COLOGNE, Germany—Adding the anti-CD20 monoclonal antibody rituximab (Rituxan) to chemotherapy (R-chemo) achieved better overall survival rates than chemotherapy alone for patients with advanced indolent or mantle cell lymphoma, according to a recent meta-analysis. The R-chemo patients also exhibited better overall response, complete response, and disease control.
Holger Schulz, MD, of the University of Cologne, and his colleagues conducted a meta-analysis of seven randomized, controlled clinical trials involving 1,943 adult patients. The results allowed them to conclude that "concomitant treatment with rituximab and standard chemotherapy regimens should be considered the standard of care for patients with indolent and mantle cell lymphomas who require therapy and for patients with follicular lymphoma" (J Natl Cancer Inst 99:706-714, 2007).
In the seven trials, published from 1990 to 2005, patients with advanced indolent lymphoma and mantle cell lymphoma were randomized to receive either R-chemo or chemotherapy alone. The study excluded ongoing studies, interim analyses, nonrandomized studies, and studies with 10 or fewer patients per study arm. Also excluded were studies involving patients with HIV or primary CNS lymphoma.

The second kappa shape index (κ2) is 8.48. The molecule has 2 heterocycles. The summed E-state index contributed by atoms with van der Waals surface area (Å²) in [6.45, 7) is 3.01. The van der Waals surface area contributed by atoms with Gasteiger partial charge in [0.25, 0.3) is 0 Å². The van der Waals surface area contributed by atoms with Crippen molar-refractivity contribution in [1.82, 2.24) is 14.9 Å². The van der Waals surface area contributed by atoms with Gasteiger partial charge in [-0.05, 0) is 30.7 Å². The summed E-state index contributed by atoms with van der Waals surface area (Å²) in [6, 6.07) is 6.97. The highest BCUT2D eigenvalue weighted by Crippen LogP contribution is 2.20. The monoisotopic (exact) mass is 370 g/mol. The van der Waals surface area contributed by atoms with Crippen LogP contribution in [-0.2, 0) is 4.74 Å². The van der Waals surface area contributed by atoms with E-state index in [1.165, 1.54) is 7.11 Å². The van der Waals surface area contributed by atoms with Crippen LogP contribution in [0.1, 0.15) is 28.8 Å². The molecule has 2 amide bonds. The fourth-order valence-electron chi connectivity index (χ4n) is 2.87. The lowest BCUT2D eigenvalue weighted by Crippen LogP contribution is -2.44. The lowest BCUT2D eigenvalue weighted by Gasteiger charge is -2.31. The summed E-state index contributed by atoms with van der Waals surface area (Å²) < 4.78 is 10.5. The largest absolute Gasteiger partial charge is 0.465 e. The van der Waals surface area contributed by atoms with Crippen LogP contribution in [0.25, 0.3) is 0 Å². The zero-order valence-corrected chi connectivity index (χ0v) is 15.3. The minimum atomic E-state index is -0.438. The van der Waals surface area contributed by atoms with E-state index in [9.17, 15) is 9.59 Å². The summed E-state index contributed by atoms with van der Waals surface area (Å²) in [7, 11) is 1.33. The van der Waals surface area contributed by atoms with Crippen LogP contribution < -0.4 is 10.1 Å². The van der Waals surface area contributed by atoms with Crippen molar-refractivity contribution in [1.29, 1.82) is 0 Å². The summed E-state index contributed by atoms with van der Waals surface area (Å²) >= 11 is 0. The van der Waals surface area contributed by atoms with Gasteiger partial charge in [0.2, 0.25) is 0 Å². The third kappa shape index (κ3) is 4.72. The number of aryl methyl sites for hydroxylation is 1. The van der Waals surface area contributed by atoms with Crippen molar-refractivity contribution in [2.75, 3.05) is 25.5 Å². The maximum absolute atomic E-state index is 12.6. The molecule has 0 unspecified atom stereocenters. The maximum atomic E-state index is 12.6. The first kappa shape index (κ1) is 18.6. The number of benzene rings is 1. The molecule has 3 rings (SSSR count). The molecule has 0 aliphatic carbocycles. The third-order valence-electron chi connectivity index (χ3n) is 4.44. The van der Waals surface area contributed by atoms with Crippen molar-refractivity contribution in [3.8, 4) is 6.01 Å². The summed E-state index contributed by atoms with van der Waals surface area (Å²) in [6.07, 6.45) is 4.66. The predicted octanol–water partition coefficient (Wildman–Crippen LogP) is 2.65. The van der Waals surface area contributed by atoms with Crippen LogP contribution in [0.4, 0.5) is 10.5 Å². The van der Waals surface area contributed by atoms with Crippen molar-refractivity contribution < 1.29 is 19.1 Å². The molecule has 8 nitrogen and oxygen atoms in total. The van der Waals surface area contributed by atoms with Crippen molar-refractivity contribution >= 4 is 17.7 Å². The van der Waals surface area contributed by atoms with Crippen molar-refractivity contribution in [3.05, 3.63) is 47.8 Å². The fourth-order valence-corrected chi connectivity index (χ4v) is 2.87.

Among the patients in the seven studies, 1,480 had histologically proven follicular lymphoma; 260 had mantle cell lymphoma; and 203 were described as having indolent lymphoma (121) or lymphoplasmocytic/cytoid lymphoma or B-cell chronic lymphocytic leukemia (82). Five trials included untreated patients with advanced disease, and two trials included relapsed or refractory patients with follicular or mantle cell histology.
Various chemotherapy regimens were used in the trials, which precluded a reliable assessment of which chemotherapy regimen is best when used in combination with rituximab, or of the optimal number of cycles needed to treat patients with indolent lymphoma.
Toxicity in the studies was described as mild to moderate in each arm, but those receiving R-chemo were significantly more likely to have fever and leukocytopenia than those treated only with chemotherapy. There was no difference between groups with respect to frequencies of infection or thrombocytopenia.
Data from 1,914 available patients were analyzed for overall response. Among these patients with either indolent lymphoma or mantle cell lymphoma, 854 of 979 patients (87%) in the R-chemo group responded to treatment vs 673 of 935 patients (72%) in the chemotherapy-alone group—corresponding to a relative risk (RR) of response of 1.21 for the treatment group. The rate of complete response was significantly higher in patients treated with R-chemo (RR = 2.03). Analyses for disease control determined that R-chemo had a pooled hazard ratio of 0.62, which was significantly superior to chemotherapy alone.